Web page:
When I talked to him, Rice was particularly exercised about the “majority of continuing ballots in the final round” language, which to him is a fancy way of dismissing those whose ballots have been exhausted and fuzzing up the basic idea of a majority mandate.
“A majority means 50 percent of all the ballots,” he said. “No, Bigfoot isn’t real. Yes, our president was born in Hawaii. Global warming is real. We descended from apes. And no, ranked-choice voting does not assure majority outcomes.”
It is, of course, true that the traditional first-past-the-post plurality system is fully capable of producing winners with less than a majority of votes and, in Minnesota’s recent history, often has, especially in the high-profile statewide races for top offices. If you accept the validity of counting second- and third-preference votes, RCV seems substantially more likely than the traditional system to produce majority winners, even under Rice’s stricter (but reasonable) definition of what constitutes a majority.
But there is one last problem we should touch on before we wrap up for the day.
Massey correctly notes that a voter who ranks only one preference has (more or less, depending on what level of understanding you attribute to this theoretical voter) made a choice that if his or her first choice is eliminated, not to express a preference among the remaining candidates. That’s what she meant in the excerpt above by “This is the will of the voter.”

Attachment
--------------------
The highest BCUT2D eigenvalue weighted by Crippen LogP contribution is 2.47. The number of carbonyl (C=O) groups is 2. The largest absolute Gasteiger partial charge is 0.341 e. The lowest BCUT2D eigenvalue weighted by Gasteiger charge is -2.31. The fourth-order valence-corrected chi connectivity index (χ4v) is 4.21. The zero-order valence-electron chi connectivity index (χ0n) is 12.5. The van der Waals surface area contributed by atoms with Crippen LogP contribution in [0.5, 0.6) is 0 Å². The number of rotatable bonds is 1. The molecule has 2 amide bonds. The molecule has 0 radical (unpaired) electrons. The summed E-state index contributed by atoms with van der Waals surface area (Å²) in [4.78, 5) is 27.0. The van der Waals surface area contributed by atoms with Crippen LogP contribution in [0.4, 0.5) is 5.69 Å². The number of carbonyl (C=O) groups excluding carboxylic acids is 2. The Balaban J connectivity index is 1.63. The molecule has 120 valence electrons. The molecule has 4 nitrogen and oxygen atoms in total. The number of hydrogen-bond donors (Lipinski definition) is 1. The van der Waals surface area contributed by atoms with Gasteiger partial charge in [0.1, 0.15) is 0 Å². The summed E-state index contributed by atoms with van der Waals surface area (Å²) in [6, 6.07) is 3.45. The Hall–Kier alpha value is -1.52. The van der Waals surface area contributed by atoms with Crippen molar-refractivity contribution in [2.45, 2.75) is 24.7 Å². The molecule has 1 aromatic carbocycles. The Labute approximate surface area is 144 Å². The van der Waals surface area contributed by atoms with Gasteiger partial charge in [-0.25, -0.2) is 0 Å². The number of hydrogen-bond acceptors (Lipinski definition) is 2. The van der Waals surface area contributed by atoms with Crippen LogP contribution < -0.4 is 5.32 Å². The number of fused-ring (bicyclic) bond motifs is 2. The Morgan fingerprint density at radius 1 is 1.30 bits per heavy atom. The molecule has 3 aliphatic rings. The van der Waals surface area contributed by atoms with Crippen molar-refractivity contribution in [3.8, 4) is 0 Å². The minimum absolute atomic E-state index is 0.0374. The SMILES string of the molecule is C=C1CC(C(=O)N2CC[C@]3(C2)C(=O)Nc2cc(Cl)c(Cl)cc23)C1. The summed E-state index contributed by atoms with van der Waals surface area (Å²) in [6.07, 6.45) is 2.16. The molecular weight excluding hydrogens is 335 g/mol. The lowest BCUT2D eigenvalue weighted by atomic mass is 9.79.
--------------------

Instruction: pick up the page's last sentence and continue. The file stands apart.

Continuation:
But in this year’s big Minneapolis mayoral race, it is quite possible (and very likely to happen) that some voters will fill out their ballots fully and still not have their preference counted in the final round.
Two key numbers
That’s because of two numbers: 3 and 35.
Thirty-five, rather amazingly, is the number of candidates who will appear on the ballot for mayor of Minneapolis. Three is the number of ranked preferences that the ballot will allow each voter to express.
At the very least, it is very possible that a voter (and perhaps more than a few) will actually rank three choices and — not because they chose not to rank any more but because they couldn’t — their ballot will nonetheless be “exhausted” because none of their three choice were still alive in the final round of counting.
True, Massey acknowledged when I asked about it. But this is not because of any inherent flaw in the RCV idea. Minneapolis has chosen to allow anyone to run who pays $20 and wants the fun or ego trip of seeing his or her name on the ballot. Most cities have higher requirements, such as the ability to gather a certain number of signatures, that would surely have discouraged some of the most frivolous of the Minneapolis 35, and Massey’s organization thinks Minneapolis should.
The administrators of the Minneapolis election have decided to limit voters to three choices. Massey wishes they had gone to at least six but sympathizes with the various contingencies that led to the decision to limit it to three, for this election. She said the experience of jurisdictions that have been using RCV suggests that almost no voters would have their choices involuntarily exhausted if they could rank six preferences.
The city’s new more-computerized election machinery will make it easier to handle six rankings and she hopes the city will expand the number of choices in future elections. “The trouble is,” she added, “there won’t be another mayor’s race like this for a long time.”
Effective Democracy is a year-long series of occasional reports supported by the Chicago-based Joyce Foundation, as part of a grant made to MinnPost and the Wisconsin Center for Investigative Journalism.